Flussbad Project Berlin
Mots clés : Spree Canal Berlin
la rédaction de H2o
In Berlin, the non-profit organization Flussbad Berlin e.V. has set itself a highly ambitious goal: to transform the largely unused Spree Canal in the downtown district of Berlin Mitte into an ecologically sound and easily accessible site open to all Berliners and visitors to the city.
The idea was first developed by Tim Edler in the late 1990’s. At that time he was, together with his brother Jan Edler, running an independent art association called "Kunst und Technik" (known for its illegal night club) right next to the river Spree in the very city centre and they discovered that the Spree Canal was unused. With some artist friends they started thinking about the potentials of that huge neglected inner city void. But Berlin had other issues to solve at that time, and so considering the Spree river as a natural resource was not a priority yet. After the first public presentation of the Flussbad project in 1998 the Edler brothers (alias "realities:united studio for art and architecture") – solely driven by enthusiasm for the concept – kept working on the project on an irregular basis. Finally, when the project received the prominent Holcim Award – the equivalent of the Pritzker Prize, but for sustainable construction – in two consecutive years (2011 and 2012), a tremendous amount of interest on the potentials of the Flussbad project was generated. In December 2012 the non-profit organization Flussbad Berlin e.V. was found by 15 Flussbad enthusiasts in order to support and foster the further communication and development of the project idea. Today the association counts nearly 700 members and supporters.
In mid-2014, the project received funding from the German Lotto Foundation (Stiftung Deutsche Klassenlotterie) to prove the basic feasibility of the project with regard to water quality and flood protection. The study was completed and the (positive!) findings published and presented to the public in October 2015. At the end of 2014, the project also received € 4,000,000 in funding as part of the National Urban Development Projects programme from Germany's Federal Government and the Federal State of Berlin. Based upon these resources Flussbad Berlin e.V. now tries to have the concept developed into a tangible implementation project by the end of 2018.
A political decision on the realization of the project has not been taken yet. With the current funding until 2018 we aim to develop the project to a stage that a political decision can and will be taken. In 1925, the last public swimming facility within river Spree had to be closed due to the growing pollution of the river. We aim to reopen the Flussbad Berlin in 2025, hence 100 years later…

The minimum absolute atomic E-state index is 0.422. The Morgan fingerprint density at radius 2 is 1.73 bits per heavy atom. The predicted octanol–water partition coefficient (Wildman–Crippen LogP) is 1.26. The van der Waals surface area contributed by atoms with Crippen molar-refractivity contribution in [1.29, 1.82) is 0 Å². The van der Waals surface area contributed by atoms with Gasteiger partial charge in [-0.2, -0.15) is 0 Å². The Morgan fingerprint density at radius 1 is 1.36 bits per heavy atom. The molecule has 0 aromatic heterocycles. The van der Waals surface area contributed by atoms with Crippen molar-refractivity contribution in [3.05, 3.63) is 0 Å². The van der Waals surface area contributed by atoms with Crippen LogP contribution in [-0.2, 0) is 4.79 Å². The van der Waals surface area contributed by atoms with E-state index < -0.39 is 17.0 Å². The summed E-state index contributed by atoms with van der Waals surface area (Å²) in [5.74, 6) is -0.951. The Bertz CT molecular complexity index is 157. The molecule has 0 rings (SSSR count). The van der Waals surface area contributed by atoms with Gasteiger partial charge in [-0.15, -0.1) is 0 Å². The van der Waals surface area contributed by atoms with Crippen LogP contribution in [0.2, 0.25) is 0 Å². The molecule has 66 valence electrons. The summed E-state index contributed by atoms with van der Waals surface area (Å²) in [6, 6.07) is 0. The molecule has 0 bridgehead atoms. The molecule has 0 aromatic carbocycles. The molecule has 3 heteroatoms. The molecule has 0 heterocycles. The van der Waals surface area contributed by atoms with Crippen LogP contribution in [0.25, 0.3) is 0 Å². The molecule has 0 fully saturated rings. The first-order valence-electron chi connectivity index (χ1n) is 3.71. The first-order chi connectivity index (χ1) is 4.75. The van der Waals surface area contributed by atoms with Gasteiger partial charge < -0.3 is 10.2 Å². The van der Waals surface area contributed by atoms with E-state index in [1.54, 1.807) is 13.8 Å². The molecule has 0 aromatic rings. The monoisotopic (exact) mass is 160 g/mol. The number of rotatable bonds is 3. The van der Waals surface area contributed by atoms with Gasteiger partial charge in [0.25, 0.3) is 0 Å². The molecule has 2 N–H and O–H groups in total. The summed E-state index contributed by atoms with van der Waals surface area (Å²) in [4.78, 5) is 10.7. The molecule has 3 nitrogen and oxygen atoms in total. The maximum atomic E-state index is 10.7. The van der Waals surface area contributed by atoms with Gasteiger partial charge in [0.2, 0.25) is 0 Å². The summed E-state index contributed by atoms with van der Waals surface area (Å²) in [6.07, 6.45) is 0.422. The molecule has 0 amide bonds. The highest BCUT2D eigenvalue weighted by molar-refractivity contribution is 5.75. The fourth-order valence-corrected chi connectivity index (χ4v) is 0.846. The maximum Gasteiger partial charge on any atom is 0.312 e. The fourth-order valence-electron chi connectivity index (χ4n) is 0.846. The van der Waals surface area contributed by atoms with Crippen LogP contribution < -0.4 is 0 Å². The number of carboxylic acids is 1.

Our plan divvies up the Spree Canal into three sections, each with its own unique use, atmosphere and function.
Swimming area – This 835-metre section of the canal is situated against the imposing backdrop of the historical structures on Museum Island and has clean river water for swimming. This water-space has been largely unused for decades and will be made accessible via largescale stairways located at the Lustgarten or the Humboldt Forum [see p. 28]. As a natural resource in the middle of the city, this new public space will attract residents and visitors alike back to the city centre: to gather, relax or swim in the clear water. This everyday sensory experience will give people a new perspective on the historical city and create a new level of use, perception and meaning for the increasingly streamlined area of Berlin-Mitte. It will also enhance its cultural and social meaning and make it sustainable for the future.
Natural water-filter area – An ecological plant filter between Gertraudenbrücke and the Federal Foreign Office will clean the canal water running through it, which is contaminated by occasional discharges from Berlin’s combined sewer system. Here, the water will flow over a stretch of almost 400 metres through a 1-metre thick gravel layer lined with aquatic plants. The microbiological cleansing of the water that takes place in this section will make it possible to swim care-free in the water that emerges after filtering. This continuous process is powered solely by gravity; in other words, the filtered water flows naturally into a swimming area that lies at a level that is roughly 1.5 metre lower.
Renaturised river area – The section of the canal in the Fischerinsel area will be transformed into an ecological regeneration zone in a manner similar to an oxbow lake. In the context of the many kilometres of canalised Spree River that run through Berlin, the shallow-water zones along the embankment in this section will create much-needed living and reproduction space for flora and fauna. This would mark a significant contribution to the ecological improvement of waterways, an international obligation to which Berlin must abide. By removing select parts of the canal wall, this section will create green areas with shallow riverbanks that will act as an "historical window" on Berlin’s old city walls that have remained hidden until now. A new jetty at water level would invite visitors to explore the canal. ▄